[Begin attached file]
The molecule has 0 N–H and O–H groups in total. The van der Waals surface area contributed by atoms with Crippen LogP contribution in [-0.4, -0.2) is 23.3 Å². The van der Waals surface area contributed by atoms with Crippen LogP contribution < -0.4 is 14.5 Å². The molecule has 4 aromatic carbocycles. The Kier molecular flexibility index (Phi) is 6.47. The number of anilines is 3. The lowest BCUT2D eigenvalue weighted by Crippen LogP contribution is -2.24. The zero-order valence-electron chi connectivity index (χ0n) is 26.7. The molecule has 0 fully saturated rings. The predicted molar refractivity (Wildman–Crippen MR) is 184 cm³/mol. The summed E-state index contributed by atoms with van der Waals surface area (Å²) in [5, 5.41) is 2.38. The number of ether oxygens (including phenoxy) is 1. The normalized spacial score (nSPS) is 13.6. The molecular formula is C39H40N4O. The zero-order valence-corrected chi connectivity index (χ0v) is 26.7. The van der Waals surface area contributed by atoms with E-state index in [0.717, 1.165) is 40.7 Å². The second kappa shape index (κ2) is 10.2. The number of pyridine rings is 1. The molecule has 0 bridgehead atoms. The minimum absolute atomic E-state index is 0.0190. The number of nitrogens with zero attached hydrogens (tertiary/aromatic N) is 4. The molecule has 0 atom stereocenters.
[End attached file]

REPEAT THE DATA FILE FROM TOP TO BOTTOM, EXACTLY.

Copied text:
The molecule has 0 N–H and O–H groups in total. The van der Waals surface area contributed by atoms with Crippen LogP contribution in [-0.4, -0.2) is 23.3 Å². The van der Waals surface area contributed by atoms with Crippen LogP contribution < -0.4 is 14.5 Å². The molecule has 4 aromatic carbocycles. The Kier molecular flexibility index (Phi) is 6.47. The number of anilines is 3. The lowest BCUT2D eigenvalue weighted by Crippen LogP contribution is -2.24. The zero-order valence-electron chi connectivity index (χ0n) is 26.7. The molecule has 0 fully saturated rings. The predicted molar refractivity (Wildman–Crippen MR) is 184 cm³/mol. The summed E-state index contributed by atoms with van der Waals surface area (Å²) in [5, 5.41) is 2.38. The number of ether oxygens (including phenoxy) is 1. The normalized spacial score (nSPS) is 13.6. The molecular formula is C39H40N4O. The zero-order valence-corrected chi connectivity index (χ0v) is 26.7. The van der Waals surface area contributed by atoms with E-state index in [0.717, 1.165) is 40.7 Å². The second kappa shape index (κ2) is 10.2. The number of pyridine rings is 1. The molecule has 0 bridgehead atoms. The minimum absolute atomic E-state index is 0.0190. The number of nitrogens with zero attached hydrogens (tertiary/aromatic N) is 4. The molecule has 0 atom stereocenters.